An Avast antivirus subsidiary sells ‘Every search. Every click. Every buy. On every site.’ Its clients have included Home Depot, Google, Microsoft, Pepsi, and McKinsey.
When you buy a product on Amazon, there’s little guarantee that what you’re getting has been expertly vetted for safety. The Wall Street Journal reported this year that more than 4,000 banned, unsafe, and mislabeled products were on the company’s platform, ranging from faulty motorcycle helmets to magnetic toys labeled as choking hazards.
Those faulty products have resulted in serious, sometimes fatal, injuries, setting loose a tidal wave of liability claims. According to court records viewed by The Verge, Amazon has faced more than 60 federal lawsuits over product liability in the past decade. The suits are a grim catalog of disaster: some allege that hoverboards purchased through the company burned down properties. A vape pen purchased through the company exploded in a pocket, according to another suit, leaving a 17-year-old with severe burns.
The list goes on: an allegedly faulty ladder bought on Amazon is blamed for a death. Two days after Christmas in 2014, a fire started at a Wyoming home, blamed on holiday lights purchased through the company. Firefighters found a man inside, facedown and unconscious, according to court filings. He died that night. The results of the suits have been mixed: Amazon has settled some cases, and successfully defended itself in others, depending on the circumstances. (The company declined to comment for this article.)
Throughout the cases, Amazon has taken advantage of its unusual legal status as half-platform, half-store. If Home Depot sells a defective bandsaw, the store can be sued alongside the company that made the product. That liability means conventional retailers have to be careful about the products they stock, making sure every item on store shelves has passed at least the most basic product safety requirements. States have passed different versions of product liability laws, but they all put the burden of fault on more than just the original manufacturer.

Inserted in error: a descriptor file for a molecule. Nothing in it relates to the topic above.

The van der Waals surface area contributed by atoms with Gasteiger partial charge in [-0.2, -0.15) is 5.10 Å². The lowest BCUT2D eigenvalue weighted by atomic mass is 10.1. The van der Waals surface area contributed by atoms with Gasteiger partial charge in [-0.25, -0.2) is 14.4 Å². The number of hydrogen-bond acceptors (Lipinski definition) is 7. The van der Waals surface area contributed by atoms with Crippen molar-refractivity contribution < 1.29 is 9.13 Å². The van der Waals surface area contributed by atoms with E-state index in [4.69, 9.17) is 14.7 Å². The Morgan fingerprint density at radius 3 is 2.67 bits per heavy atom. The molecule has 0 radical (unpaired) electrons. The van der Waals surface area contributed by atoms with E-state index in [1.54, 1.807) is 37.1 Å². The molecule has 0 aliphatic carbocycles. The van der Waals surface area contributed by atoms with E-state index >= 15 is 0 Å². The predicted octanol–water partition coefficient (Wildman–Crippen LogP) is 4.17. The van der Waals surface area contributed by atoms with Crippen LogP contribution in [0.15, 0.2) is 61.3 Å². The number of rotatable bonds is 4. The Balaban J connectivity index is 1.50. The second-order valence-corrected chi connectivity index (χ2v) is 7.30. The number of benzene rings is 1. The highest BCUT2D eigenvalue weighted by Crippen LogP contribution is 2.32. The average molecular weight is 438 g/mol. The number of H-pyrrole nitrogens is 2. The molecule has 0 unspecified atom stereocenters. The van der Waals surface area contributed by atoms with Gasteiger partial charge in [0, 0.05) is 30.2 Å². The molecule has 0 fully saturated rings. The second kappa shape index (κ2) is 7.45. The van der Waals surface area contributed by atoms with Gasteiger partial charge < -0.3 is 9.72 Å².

But Amazon is more complex: it acts as a direct seller of products, while also providing a platform, called Marketplace, for third parties to sell their products. Tightly integrated into Amazon’s own sales, Marketplace products are often cheaper for consumers, less controlled, and sometimes less reliable than other products — and because Amazon is usually seen as a platform for those sales rather than a seller, the company has far less liability for anything that goes wrong. But because the Marketplace is so intertwined with Amazon’s main “retail” store, it’s easy for customers to miss the difference.
Kaylen Ward’s Twitter fundraiser for the Australian bushfire relief has ended. The Los Angeles-based model said she raised $1 million (by comparison Jeff Bezos donated $690,000). At the start of Ms. Ward’s successful donation drive she had three Instagram accounts — none of which were part of the campaign.
Despite that, Instagram kicked her off all three accounts, saying her behavior on Twitter violated Instagram’s sexually suggestive content guidelines. On Twitter, Ms. Ward — as The Naked Philanthropist — offered a privately-sent nude photo to those who provided verifiable proof of donation to organizations including Australian Red Cross and The Koala Hospital. Her fundraiser complied with Twitter’s Terms of Service.
If the thought of companies stalking you online and denying you services because they think you’re a sinner gives you the Orwell Anti-Sex League chills, you should know that Airbnb just asked Instagram to hold its beer.
The same day Ms. Ward launched her fundraising campaign, reports emerged detailing Airbnb’s new “trait analyzer” algorithms that compile data dossiers on users, decides whether you’ve been bad or good, gives you a score, and then “flag and investigate suspicious activity before it happens.”
The Evening Standard reported on Airbnb’s patent for AI that crawls and scrapes everything it can find on you, “including social media for traits such as ‘conscientiousness and openness’ against the usual credit and identity checks and what it describes as ‘secure third-party databases’.”
They added, “Traits such as “neuroticism and involvement in crimes” and “narcissism, Machiavellianism, or psychopathy” are “perceived as untrustworthy.” Further:
Commonwealth legislation should not only be published in words but in machine-readable code, which would allow it to be read not only by lawyers but also computers, a move CSIRO suggests will boost the adoption of new regulatory technology across the economy, improving compliance while reducing costs.